Cloud and outsourcing
The cloud, and outsourcing in general, has put ever more pressure on compliance. Paul Briault, senior director, solution sales at CA Technologies UK, notes that software as a service (SaaS) applications involving sensitive or confidential data can be another major problem area.
According to Briault, SaaS or outsourced application providers can often fail to address important questions of legal risk associated with confidential data or private customer data -- where it is stored, or how it is transmitted. This can lead to a dangerous compliance gaps and potential legal costs. In this case, again, the requirement is with third-parties and, as such, it is important that end-user organisations are not afraid to ask their cloud service providers tough questions to address legislative and security concerns.
"A good starting point would include questions about who has access to the data and platform, the location of the data centre and any country-specific legislation that the organisation needs to be aware of, as well as any binding legal requirements of that organisation if a data breach occurs", says Briault.
SolarWinds is a software company that has network management roots but now has an increasing focus on compliance. Mav Turner, head of security at SolarWinds, says that an ever-increasing problem with compliance is bringing all the different data sources together.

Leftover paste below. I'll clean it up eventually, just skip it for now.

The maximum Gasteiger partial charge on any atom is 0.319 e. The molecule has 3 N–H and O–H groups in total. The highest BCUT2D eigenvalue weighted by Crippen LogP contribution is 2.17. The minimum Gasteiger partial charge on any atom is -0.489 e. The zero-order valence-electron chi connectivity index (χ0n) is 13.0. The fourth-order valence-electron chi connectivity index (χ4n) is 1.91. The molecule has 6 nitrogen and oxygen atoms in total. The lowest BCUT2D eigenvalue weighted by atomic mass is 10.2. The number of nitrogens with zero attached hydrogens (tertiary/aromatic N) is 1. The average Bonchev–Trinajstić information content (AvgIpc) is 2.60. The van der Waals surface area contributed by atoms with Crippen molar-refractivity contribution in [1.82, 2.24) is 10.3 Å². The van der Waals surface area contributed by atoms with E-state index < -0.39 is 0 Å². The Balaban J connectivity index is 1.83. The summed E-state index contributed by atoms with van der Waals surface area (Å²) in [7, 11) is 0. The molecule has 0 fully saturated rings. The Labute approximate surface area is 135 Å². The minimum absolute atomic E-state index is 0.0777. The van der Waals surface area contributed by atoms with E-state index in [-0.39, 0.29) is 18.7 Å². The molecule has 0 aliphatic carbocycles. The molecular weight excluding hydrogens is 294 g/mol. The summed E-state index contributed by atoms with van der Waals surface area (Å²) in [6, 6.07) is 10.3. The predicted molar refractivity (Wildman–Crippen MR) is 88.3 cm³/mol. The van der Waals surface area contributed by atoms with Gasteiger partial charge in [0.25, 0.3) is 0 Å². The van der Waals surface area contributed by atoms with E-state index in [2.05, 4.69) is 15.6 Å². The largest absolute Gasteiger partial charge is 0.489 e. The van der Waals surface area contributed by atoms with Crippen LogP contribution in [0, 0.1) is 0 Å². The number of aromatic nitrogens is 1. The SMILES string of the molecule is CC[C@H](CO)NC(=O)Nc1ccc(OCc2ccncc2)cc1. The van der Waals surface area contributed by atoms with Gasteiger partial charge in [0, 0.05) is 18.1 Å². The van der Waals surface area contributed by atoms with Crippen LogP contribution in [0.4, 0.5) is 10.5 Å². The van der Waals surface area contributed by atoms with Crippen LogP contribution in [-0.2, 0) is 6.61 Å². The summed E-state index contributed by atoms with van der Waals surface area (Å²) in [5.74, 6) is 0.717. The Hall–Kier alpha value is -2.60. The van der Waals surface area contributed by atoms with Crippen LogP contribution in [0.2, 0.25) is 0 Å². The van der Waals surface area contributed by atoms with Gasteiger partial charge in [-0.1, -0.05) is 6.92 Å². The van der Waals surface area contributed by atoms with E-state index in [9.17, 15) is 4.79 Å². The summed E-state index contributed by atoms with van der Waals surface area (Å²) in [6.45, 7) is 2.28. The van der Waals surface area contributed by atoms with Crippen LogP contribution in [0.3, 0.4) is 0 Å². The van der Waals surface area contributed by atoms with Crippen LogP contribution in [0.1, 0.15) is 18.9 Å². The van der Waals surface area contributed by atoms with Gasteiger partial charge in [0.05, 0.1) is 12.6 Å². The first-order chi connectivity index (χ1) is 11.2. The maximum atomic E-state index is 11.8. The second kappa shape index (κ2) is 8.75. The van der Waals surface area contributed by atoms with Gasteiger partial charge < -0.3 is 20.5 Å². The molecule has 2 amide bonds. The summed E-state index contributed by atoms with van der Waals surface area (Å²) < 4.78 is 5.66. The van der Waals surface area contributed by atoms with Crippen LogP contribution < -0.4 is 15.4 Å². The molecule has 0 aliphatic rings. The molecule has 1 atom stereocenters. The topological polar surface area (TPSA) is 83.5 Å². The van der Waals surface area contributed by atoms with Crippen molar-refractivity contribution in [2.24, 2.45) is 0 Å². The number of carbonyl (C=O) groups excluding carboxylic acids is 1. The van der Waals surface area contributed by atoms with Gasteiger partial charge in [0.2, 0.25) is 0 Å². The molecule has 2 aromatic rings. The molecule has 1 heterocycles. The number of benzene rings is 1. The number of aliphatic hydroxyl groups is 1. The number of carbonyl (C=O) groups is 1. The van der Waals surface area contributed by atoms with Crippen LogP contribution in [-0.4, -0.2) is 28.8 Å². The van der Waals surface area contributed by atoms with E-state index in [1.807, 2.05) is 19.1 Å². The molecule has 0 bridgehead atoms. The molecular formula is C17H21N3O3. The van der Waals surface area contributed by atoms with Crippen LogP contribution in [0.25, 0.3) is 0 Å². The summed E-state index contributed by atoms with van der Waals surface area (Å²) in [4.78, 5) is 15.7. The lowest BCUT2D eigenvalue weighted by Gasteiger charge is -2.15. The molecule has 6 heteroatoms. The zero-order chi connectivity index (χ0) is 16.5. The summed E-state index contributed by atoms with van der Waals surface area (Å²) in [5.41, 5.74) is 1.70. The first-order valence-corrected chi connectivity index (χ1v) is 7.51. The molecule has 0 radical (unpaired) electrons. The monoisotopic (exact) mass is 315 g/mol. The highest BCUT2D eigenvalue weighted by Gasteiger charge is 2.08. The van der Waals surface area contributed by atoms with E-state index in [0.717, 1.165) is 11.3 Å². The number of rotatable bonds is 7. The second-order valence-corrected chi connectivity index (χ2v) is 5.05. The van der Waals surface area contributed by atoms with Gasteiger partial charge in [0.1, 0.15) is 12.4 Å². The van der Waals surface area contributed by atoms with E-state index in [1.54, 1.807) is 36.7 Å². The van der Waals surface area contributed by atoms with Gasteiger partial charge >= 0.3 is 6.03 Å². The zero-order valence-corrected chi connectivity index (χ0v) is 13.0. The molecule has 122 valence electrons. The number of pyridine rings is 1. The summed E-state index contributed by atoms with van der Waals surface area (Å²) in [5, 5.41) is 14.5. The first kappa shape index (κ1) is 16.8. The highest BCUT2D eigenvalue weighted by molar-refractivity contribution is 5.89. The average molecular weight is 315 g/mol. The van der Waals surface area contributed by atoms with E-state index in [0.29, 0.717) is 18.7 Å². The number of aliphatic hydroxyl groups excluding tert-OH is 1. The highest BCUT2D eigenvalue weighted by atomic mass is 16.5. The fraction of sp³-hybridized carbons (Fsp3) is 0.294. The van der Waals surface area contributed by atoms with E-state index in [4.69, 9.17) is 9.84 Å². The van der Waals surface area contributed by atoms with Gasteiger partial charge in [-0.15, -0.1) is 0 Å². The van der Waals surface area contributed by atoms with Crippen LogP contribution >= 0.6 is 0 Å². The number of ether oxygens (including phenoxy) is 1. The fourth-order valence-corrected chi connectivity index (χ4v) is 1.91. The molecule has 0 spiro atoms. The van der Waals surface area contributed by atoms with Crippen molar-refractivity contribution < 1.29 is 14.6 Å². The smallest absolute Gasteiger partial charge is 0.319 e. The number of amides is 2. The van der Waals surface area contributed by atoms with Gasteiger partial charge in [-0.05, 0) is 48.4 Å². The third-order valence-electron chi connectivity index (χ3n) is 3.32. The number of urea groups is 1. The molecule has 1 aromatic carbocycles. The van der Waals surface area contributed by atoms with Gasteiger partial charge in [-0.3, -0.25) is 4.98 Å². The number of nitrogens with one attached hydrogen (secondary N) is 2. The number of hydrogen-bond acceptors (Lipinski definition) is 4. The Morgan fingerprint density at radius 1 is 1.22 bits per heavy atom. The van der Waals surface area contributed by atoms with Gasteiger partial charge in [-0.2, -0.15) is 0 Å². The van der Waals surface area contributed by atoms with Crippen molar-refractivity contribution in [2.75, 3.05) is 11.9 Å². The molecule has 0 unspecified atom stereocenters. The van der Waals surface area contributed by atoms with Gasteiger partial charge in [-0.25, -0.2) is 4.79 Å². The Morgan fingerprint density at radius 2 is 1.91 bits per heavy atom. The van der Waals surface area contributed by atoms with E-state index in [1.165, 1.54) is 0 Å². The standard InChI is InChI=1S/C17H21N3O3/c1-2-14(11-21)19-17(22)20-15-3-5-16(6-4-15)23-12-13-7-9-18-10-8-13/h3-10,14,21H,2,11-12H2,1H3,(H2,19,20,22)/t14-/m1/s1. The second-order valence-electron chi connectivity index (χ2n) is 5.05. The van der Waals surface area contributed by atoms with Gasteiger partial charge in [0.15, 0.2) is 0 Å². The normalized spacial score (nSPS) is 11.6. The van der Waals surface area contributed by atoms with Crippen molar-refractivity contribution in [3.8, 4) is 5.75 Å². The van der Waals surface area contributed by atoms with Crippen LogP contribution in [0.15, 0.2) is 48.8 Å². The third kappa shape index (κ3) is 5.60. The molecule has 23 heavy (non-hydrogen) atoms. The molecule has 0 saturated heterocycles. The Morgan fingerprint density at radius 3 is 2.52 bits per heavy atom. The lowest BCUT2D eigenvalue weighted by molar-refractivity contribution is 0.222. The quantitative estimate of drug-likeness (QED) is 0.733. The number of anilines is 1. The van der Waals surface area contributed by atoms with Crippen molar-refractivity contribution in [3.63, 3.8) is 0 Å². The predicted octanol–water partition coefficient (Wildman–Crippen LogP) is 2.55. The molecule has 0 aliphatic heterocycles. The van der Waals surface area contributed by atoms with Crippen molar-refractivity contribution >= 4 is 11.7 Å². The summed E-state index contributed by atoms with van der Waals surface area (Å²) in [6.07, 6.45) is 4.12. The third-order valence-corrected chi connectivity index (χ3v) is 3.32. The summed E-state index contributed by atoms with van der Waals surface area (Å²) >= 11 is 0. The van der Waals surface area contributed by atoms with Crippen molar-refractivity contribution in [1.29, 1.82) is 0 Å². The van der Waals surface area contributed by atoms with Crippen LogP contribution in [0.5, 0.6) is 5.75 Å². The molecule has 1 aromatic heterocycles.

"There is a big need in having that information -- the performance data plus the security, whether it's a firewall log, or from an Apache server or whatever -- and bringing it all together with intrusion detection (IDS) and intrusion prevention (IPS) system logs, correlating that data and finding vulnerabilities, whether they be on the web server or elsewhere," he says.
Turner adds that integration is only the starting point, given the need to connect with other endpoint protection systems, servers, and any device running a Syslog. However, he believes the good news is that a lot of people are not just looking to "tick boxes" but are starting to understand the serious requirement -- a level of understanding he describes as: "If I am going to invest and add security, then it's not just a case of running a report for the internal admin team". In other words, there is a business responsibility as well as a technical one.